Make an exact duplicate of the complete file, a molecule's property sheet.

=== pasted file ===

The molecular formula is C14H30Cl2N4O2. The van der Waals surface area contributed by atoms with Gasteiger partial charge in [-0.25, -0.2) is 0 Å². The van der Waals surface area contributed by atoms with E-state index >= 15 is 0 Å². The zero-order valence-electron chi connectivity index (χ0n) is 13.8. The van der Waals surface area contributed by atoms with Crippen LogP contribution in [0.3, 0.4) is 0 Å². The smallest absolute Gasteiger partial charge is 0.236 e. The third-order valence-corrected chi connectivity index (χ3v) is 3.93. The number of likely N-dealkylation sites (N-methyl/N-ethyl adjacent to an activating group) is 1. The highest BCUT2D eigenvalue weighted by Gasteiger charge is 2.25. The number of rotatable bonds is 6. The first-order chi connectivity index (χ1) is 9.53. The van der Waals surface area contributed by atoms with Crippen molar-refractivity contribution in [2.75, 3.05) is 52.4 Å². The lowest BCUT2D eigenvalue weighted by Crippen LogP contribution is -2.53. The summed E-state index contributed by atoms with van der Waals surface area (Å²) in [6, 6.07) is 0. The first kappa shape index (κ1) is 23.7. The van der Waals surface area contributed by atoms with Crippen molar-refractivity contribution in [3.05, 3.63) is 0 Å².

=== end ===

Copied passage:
The molecular formula is C14H30Cl2N4O2. The van der Waals surface area contributed by atoms with Gasteiger partial charge in [-0.25, -0.2) is 0 Å². The van der Waals surface area contributed by atoms with E-state index >= 15 is 0 Å². The zero-order valence-electron chi connectivity index (χ0n) is 13.8. The van der Waals surface area contributed by atoms with Crippen LogP contribution in [0.3, 0.4) is 0 Å². The smallest absolute Gasteiger partial charge is 0.236 e. The third-order valence-corrected chi connectivity index (χ3v) is 3.93. The number of likely N-dealkylation sites (N-methyl/N-ethyl adjacent to an activating group) is 1. The highest BCUT2D eigenvalue weighted by Gasteiger charge is 2.25. The number of rotatable bonds is 6. The first-order chi connectivity index (χ1) is 9.53. The van der Waals surface area contributed by atoms with Crippen molar-refractivity contribution in [2.75, 3.05) is 52.4 Å². The lowest BCUT2D eigenvalue weighted by Crippen LogP contribution is -2.53. The summed E-state index contributed by atoms with van der Waals surface area (Å²) in [6, 6.07) is 0. The first kappa shape index (κ1) is 23.7. The van der Waals surface area contributed by atoms with Crippen molar-refractivity contribution in [3.05, 3.63) is 0 Å².